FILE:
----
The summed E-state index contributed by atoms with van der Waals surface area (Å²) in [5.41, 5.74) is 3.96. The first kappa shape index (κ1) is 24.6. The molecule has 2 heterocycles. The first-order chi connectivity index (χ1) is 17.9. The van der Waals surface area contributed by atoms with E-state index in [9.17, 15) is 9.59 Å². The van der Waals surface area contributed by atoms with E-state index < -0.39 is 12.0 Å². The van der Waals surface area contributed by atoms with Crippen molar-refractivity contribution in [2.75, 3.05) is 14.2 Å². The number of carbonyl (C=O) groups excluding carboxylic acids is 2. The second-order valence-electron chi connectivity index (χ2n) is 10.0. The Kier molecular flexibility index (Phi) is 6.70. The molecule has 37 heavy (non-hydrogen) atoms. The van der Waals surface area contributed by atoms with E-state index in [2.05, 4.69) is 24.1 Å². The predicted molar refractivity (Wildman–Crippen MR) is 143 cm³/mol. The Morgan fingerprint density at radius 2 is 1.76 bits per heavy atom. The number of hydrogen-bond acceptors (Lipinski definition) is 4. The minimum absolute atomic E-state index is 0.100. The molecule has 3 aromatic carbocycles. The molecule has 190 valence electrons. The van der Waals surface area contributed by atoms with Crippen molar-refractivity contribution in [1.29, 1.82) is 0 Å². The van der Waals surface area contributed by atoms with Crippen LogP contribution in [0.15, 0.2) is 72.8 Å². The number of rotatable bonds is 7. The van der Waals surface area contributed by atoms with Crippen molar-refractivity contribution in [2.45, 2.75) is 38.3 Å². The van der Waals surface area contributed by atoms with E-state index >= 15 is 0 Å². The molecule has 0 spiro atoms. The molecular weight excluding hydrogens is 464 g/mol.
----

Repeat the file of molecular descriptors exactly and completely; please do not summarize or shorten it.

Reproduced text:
The summed E-state index contributed by atoms with van der Waals surface area (Å²) in [5.41, 5.74) is 3.96. The first kappa shape index (κ1) is 24.6. The molecule has 2 heterocycles. The first-order chi connectivity index (χ1) is 17.9. The van der Waals surface area contributed by atoms with E-state index in [9.17, 15) is 9.59 Å². The van der Waals surface area contributed by atoms with E-state index < -0.39 is 12.0 Å². The van der Waals surface area contributed by atoms with Crippen molar-refractivity contribution in [2.75, 3.05) is 14.2 Å². The number of carbonyl (C=O) groups excluding carboxylic acids is 2. The second-order valence-electron chi connectivity index (χ2n) is 10.0. The Kier molecular flexibility index (Phi) is 6.70. The molecule has 37 heavy (non-hydrogen) atoms. The van der Waals surface area contributed by atoms with E-state index in [2.05, 4.69) is 24.1 Å². The predicted molar refractivity (Wildman–Crippen MR) is 143 cm³/mol. The Morgan fingerprint density at radius 2 is 1.76 bits per heavy atom. The number of hydrogen-bond acceptors (Lipinski definition) is 4. The minimum absolute atomic E-state index is 0.100. The molecule has 3 aromatic carbocycles. The molecule has 190 valence electrons. The van der Waals surface area contributed by atoms with Crippen molar-refractivity contribution in [1.29, 1.82) is 0 Å². The van der Waals surface area contributed by atoms with Crippen LogP contribution in [0.15, 0.2) is 72.8 Å². The number of rotatable bonds is 7. The van der Waals surface area contributed by atoms with Crippen molar-refractivity contribution in [2.45, 2.75) is 38.3 Å². The van der Waals surface area contributed by atoms with E-state index >= 15 is 0 Å². The molecule has 0 spiro atoms. The molecular weight excluding hydrogens is 464 g/mol.